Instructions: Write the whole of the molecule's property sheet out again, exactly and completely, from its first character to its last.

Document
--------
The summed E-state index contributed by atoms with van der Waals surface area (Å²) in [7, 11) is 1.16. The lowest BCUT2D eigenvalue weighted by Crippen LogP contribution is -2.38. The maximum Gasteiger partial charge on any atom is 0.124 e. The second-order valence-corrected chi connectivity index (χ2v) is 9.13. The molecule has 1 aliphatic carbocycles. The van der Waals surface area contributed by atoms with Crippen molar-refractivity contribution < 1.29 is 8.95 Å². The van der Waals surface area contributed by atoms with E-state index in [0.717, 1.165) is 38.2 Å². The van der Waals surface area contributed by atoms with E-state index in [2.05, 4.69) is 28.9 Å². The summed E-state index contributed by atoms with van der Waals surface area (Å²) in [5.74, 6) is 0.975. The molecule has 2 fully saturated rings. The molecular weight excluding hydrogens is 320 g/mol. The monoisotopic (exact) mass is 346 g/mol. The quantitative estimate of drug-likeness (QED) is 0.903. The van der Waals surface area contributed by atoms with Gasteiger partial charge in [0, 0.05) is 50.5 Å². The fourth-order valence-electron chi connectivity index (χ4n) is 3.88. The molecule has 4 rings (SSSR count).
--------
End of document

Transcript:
The summed E-state index contributed by atoms with van der Waals surface area (Å²) in [7, 11) is 1.16. The lowest BCUT2D eigenvalue weighted by Crippen LogP contribution is -2.38. The maximum Gasteiger partial charge on any atom is 0.124 e. The second-order valence-corrected chi connectivity index (χ2v) is 9.13. The molecule has 1 aliphatic carbocycles. The van der Waals surface area contributed by atoms with Crippen molar-refractivity contribution < 1.29 is 8.95 Å². The van der Waals surface area contributed by atoms with E-state index in [0.717, 1.165) is 38.2 Å². The van der Waals surface area contributed by atoms with E-state index in [2.05, 4.69) is 28.9 Å². The summed E-state index contributed by atoms with van der Waals surface area (Å²) in [5.74, 6) is 0.975. The molecule has 2 fully saturated rings. The molecular weight excluding hydrogens is 320 g/mol. The monoisotopic (exact) mass is 346 g/mol. The quantitative estimate of drug-likeness (QED) is 0.903. The van der Waals surface area contributed by atoms with Gasteiger partial charge in [0, 0.05) is 50.5 Å². The fourth-order valence-electron chi connectivity index (χ4n) is 3.88. The molecule has 4 rings (SSSR count).